Jesus’ Easter and Universal Easter

Easter arrived again. It is the Easterof Jesus, the crucified prophet, the singular image for Christians of the universal hope for all crucified people. It is the Easter of the first full moon of spring that so many cultures have celebrated thousands of years before our Christian Era: Chinese, Indians, Sumerians, Babilonians and Jews, and the Maya peoples of central America who, millenia before we called their land so, in the reflection of the moon at night they already saw the irresistible power of life.

It is the Easter of the Earth. The Easter of wheat and all cereals: the grain dies, germinates and sprouts in the fields, to be converted into brotherly and sisterly bread, eucharistic bread, or bread for the family table, the same sacred bread for those who know how to look and enjoy, to split and share it. It is the Easter of the farmers and shepherds of the Neolithic, who lived to the rhythm of new and full moons, solstices and equinoxes, to the rhythm of Mother Earth and of the unmeasurable Cosmos.

Life revives. In every bud of the vine, in every cherry blossom, the energy of the whole universe is present, the fire of Being is manifested, the force of Life, the mystery that we call God and that receives many other names and that no name can express. The sparrow is already carrying a blade of grass in its beak to the hollow under the roof to make its nest and breed. Even the water turtle in our balcony is awakening from its winter torpor. One of the two Greek words that the Christian biblical texts known as “New Testament” use to express that Jesus resurrected literally means that: “awake”. The other one means “to rise”. Life awakes and rises again after the night in all its forms. It is what we Christians confess, and thus we await for in spite of everything; in our poor hands we carry that blade of hope, just like earth does with the grain.

But more than one Christian, after reading the preceding paragraphs, will have wondered: and where is, among so many Easters, the Christian Easter, the Easter of Jesus? I do understand your perplexity, my brother, my sister, but let me tell you with all the conviction and humility that I can: do not oppose the Christian Easter to the Easter of the Earth and of the rest of religions and cultures. Do not think that the Easter of Jesus is the only one, not even the supreme one, the perfect realization of all Easters. Jesus never thought so. He lived until the end, and died to rise again, like the grain, like the martyred prophet, like all martyrs and prophets without labels. Death is Easter. Easter in Hebrew is pesaj which means “passage”.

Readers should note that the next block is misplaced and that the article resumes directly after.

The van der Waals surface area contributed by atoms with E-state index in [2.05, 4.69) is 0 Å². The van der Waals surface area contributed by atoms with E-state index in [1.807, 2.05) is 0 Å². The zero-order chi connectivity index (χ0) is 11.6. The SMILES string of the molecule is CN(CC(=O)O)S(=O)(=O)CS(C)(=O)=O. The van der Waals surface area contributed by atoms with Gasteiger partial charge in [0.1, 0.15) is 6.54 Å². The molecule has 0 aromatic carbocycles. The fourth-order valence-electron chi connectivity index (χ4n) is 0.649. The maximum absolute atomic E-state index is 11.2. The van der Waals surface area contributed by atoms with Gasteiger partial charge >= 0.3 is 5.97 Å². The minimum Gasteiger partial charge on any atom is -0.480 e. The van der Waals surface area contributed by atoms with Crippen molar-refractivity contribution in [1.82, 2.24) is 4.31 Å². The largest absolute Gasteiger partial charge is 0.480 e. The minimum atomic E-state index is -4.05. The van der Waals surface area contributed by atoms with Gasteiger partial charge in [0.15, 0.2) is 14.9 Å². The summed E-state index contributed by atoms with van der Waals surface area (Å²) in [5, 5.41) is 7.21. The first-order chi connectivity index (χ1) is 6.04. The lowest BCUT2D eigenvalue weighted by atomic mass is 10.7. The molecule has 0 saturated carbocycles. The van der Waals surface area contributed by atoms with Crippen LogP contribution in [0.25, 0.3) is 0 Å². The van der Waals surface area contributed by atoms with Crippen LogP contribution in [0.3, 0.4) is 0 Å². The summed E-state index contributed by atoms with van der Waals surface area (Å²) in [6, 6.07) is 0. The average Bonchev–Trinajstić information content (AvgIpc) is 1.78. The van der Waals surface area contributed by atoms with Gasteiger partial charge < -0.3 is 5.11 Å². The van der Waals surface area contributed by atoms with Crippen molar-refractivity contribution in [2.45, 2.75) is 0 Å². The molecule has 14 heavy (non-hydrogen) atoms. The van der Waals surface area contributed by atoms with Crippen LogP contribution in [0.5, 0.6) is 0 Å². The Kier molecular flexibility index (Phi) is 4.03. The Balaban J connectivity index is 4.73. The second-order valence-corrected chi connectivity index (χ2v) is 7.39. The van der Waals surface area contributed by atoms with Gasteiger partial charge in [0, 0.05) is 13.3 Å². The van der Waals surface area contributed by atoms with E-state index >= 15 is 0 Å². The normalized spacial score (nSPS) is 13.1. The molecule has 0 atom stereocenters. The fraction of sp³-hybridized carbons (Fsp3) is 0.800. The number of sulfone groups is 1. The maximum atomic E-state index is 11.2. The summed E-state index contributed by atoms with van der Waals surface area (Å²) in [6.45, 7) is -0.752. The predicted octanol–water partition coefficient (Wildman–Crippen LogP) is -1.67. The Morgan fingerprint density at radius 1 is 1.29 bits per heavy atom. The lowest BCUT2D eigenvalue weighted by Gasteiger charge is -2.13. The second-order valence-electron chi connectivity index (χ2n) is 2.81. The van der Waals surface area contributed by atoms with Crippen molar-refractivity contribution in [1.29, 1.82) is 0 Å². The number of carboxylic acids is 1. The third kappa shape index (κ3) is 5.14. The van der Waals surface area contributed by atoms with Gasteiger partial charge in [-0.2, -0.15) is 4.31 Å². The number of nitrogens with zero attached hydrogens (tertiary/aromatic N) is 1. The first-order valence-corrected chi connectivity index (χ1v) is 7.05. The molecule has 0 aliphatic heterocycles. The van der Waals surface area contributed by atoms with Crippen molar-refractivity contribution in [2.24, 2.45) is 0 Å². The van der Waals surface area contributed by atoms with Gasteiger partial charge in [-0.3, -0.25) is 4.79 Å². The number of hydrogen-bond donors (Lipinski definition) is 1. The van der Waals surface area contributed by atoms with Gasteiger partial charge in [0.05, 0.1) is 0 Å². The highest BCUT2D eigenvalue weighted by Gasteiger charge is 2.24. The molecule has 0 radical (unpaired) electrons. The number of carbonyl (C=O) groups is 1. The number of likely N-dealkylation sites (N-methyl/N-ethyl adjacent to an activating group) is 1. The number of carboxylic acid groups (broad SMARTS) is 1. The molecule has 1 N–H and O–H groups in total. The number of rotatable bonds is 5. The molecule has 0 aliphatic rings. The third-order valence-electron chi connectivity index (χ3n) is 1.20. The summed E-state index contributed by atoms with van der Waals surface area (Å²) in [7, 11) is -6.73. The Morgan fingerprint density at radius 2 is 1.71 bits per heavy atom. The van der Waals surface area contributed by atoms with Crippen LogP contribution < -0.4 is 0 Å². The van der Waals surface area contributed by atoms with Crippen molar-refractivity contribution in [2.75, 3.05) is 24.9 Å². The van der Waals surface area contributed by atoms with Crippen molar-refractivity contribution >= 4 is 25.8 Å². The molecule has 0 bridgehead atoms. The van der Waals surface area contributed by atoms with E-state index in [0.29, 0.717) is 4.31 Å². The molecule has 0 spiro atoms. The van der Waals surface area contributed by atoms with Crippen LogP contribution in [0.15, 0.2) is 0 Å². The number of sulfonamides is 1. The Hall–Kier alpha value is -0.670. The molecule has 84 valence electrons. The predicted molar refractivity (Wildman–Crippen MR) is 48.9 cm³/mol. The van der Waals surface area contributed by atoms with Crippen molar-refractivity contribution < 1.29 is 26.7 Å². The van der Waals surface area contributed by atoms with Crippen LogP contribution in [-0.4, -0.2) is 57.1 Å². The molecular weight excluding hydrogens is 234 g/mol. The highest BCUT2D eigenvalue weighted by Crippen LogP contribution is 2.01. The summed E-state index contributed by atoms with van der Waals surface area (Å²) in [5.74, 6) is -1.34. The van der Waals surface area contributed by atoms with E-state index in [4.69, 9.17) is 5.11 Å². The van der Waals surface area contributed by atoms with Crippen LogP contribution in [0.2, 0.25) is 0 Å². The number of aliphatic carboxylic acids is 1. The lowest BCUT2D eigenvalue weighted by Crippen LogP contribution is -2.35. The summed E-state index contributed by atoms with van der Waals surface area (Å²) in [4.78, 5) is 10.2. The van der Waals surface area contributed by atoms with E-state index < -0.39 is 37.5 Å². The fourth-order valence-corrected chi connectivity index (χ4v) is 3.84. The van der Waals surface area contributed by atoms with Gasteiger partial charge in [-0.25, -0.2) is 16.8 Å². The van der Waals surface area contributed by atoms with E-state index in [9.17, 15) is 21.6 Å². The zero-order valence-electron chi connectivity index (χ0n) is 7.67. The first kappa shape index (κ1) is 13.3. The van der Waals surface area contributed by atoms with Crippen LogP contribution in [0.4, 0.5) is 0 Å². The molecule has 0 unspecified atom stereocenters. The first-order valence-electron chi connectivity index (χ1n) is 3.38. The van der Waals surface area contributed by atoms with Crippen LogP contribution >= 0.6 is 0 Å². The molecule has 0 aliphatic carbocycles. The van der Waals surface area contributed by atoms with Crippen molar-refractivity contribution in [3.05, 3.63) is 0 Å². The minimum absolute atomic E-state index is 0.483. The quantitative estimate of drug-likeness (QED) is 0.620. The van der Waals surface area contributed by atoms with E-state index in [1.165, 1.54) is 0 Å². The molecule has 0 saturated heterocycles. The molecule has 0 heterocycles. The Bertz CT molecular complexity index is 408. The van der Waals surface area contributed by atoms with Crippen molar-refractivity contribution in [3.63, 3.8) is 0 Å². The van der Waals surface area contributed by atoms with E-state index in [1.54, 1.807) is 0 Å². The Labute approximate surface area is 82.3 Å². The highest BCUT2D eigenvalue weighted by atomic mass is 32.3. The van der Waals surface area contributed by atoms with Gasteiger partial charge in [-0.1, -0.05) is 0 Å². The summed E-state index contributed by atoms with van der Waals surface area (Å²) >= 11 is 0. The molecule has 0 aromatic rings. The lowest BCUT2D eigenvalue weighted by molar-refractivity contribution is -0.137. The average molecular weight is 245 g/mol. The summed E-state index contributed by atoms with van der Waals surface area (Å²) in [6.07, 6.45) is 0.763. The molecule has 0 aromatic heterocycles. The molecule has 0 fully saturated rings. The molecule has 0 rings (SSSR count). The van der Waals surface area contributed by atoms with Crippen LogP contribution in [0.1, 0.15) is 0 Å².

I’ve said “do not think that…”, but I correct myself: about all these questions that are called matters of faith, but where faith is not at stake, think or “believe” freely whatever you consider most convincing and reasonable, but do not rush to denounce what I am saying as a dissolution of the gospel of Jesus. The universal without form is only realized in particular forms. Jesus did it so. So, do it you, too. Full Easter is still not fully completed. Let’s make Easter. Let’s rekindle the flame of life within us in the many shadows that inhabit us, in the many forms that death wounds us.

Jesus did it so, and thus he rose again. His resurrection, like ours, does not have anything to do –I emphasize: nothing- with his tomb being empty, with this dead body suddenly and “miraculously” disappearing and then “miraculously” appearing again before his disciples. His resurrection does not have anything to do with any “miraculous” event outside the miracle of life: goodness stronger than death. Jesus resurrected in his life as a good, rebellious and healer, free and liberating prophet. He resurrected in his compassion, his commensality, his solidarity with the last ones. And that is why he died and, therefore, in his death he rose again because “life is what is left of the failure of our plans”, as the hard and beautiful film The shape of the water proclaims.

That is the true Easter of Jesus, but it will only be true also in us as long as we live like he did, until we die of pure living, like all people who spend their lives doing good, simply, like the seed and the flower, without thinking of the fruit.

(Text published on April 1st, 2018. Translated by Mertxe de Renobales Scheifler)